3 (Doubtful. I like Pandanus a lot more than most people do (or could), but I wouldn't go that far. Probably not even in my top 20: there's a lot of competition. Top 50, probably, though.)
4 I can verify that at least some Pandanus species contain some calcium oxalate crystals somewhere within the leaves. Whether P. utilis or P. veitchii do, and whether this is the reason for why the wounds inflicted by Pandanus leaves tend to itch for a long time, I couldn't say. But it seems like a reasonable theory. This also probably means that the leaves are unpleasant to chew when raw, as with other plants that contain calcium oxalate crystals (for example: Philodendron hederaceum, Schefflera actinophylla), though I didn't see any websites address their toxicity to pets or children directly.
5 Wikiposedly. I was unable to confirm this, either. Quite a few Pandanus species seem to have multiple botanical names, too, which makes it all that much more confusing.
6 This is the same plant called P. amaryllis. I'm going with amaryllifolius because 1) that's what Autumn Belle and davesgarden.com, as well as other reputable sources, use, and 2) it avoids confusion with the genus Amaryllis.
7 "Pandan" is said to be the native name for Pandanus species in general, and is the origin of the botanical name (plus an "-us" to make it sound properly Latin). I get the impression from reading Autumn Belle's post that if you're in Southeast Asia and you say you want pandan, P. amaryllifolius is what people are going to try to give you, even though other Pandanus spp. are probably also called "pandan." If you want to get specific about it, Autumn Belle says to ask for "pandan wangi," which distinguishes it from the other pandans.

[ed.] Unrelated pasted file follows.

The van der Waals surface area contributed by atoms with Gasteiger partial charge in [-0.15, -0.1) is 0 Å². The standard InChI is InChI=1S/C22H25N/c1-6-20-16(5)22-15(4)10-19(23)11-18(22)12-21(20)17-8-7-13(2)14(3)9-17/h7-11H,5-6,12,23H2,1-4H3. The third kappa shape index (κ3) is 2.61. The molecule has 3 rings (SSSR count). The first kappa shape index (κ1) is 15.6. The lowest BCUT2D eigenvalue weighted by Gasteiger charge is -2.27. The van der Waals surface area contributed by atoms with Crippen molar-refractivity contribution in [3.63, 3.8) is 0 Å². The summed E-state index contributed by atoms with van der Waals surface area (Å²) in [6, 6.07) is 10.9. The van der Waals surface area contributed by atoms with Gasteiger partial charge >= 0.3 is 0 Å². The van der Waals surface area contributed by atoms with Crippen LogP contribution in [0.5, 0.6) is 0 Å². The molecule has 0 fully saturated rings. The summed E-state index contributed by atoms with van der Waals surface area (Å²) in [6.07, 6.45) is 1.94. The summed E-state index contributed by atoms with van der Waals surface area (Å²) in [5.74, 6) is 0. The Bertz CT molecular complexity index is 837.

8 The husband and I did wander in and out of all the Asian markets we could think of in Iowa City a while back, when I started writing this profile, which took most of an afternoon and wound up being useless: nobody had any rootable cuttings, nor any fresh leaves to smell, nor even any dried leaves, nor products flavored with pandan. Nor had anybody even heard of it, on the occasions when I tried asking somebody. One person tried pointing me to coriander, which . . . well, either this was a language barrier, or they were just throwing something out there at random to see if I'd go for it. Seemed more like a language problem.
This was very frustrating, though it's possibly not fair to expect stores to carry the product on the off chance that one guy in Eastern Iowa happens to hear of it and want to buy some. I will continue to try, but it looks like probably if I want pandan I will have to order a plant from Hawaii, Florida, or someplace like that. I did find a place that sold it from Florida, and I hope I still have the site bookmarked somewhere.
9 I think the people saying it was introduced probably have the better case, but that's just me. Native Hawaiians appear to be happy to claim it as a native, though they're relative newcomers themselves, on an evolutionary/geological timescale.
10 The arrangement of leaves is completely different in P. veitchii. Though the name "screw pine" is used for all Pandanus species as far as I know, the actual shape of the plants varies somewhat.